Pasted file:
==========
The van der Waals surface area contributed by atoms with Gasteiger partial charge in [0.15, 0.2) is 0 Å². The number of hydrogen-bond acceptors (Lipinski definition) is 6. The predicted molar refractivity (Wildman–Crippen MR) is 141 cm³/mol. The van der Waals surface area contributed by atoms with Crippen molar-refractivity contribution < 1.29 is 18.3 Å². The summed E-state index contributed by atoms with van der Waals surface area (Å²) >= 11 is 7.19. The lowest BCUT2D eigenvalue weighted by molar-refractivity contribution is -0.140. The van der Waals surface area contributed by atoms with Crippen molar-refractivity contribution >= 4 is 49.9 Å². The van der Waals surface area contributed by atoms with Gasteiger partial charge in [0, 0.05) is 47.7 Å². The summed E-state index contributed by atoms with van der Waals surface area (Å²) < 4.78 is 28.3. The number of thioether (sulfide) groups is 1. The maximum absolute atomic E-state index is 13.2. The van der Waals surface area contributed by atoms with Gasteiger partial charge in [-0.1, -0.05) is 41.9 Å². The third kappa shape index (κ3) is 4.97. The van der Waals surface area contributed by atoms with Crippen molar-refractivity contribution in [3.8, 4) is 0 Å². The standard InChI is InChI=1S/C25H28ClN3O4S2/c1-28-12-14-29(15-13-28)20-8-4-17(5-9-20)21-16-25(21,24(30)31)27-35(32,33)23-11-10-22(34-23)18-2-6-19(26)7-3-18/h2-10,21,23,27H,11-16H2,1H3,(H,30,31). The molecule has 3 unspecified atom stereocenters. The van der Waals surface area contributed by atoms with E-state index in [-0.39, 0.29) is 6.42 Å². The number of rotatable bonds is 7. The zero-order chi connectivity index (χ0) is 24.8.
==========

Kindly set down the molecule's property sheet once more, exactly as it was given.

The van der Waals surface area contributed by atoms with Gasteiger partial charge in [0.15, 0.2) is 0 Å². The number of hydrogen-bond acceptors (Lipinski definition) is 6. The predicted molar refractivity (Wildman–Crippen MR) is 141 cm³/mol. The van der Waals surface area contributed by atoms with Crippen molar-refractivity contribution < 1.29 is 18.3 Å². The summed E-state index contributed by atoms with van der Waals surface area (Å²) >= 11 is 7.19. The lowest BCUT2D eigenvalue weighted by molar-refractivity contribution is -0.140. The van der Waals surface area contributed by atoms with Crippen molar-refractivity contribution >= 4 is 49.9 Å². The van der Waals surface area contributed by atoms with Gasteiger partial charge in [0, 0.05) is 47.7 Å². The summed E-state index contributed by atoms with van der Waals surface area (Å²) < 4.78 is 28.3. The number of thioether (sulfide) groups is 1. The maximum absolute atomic E-state index is 13.2. The van der Waals surface area contributed by atoms with Gasteiger partial charge in [-0.1, -0.05) is 41.9 Å². The third kappa shape index (κ3) is 4.97. The van der Waals surface area contributed by atoms with Crippen molar-refractivity contribution in [3.8, 4) is 0 Å². The standard InChI is InChI=1S/C25H28ClN3O4S2/c1-28-12-14-29(15-13-28)20-8-4-17(5-9-20)21-16-25(21,24(30)31)27-35(32,33)23-11-10-22(34-23)18-2-6-19(26)7-3-18/h2-10,21,23,27H,11-16H2,1H3,(H,30,31). The molecule has 3 unspecified atom stereocenters. The van der Waals surface area contributed by atoms with E-state index in [-0.39, 0.29) is 6.42 Å². The number of rotatable bonds is 7. The zero-order chi connectivity index (χ0) is 24.8.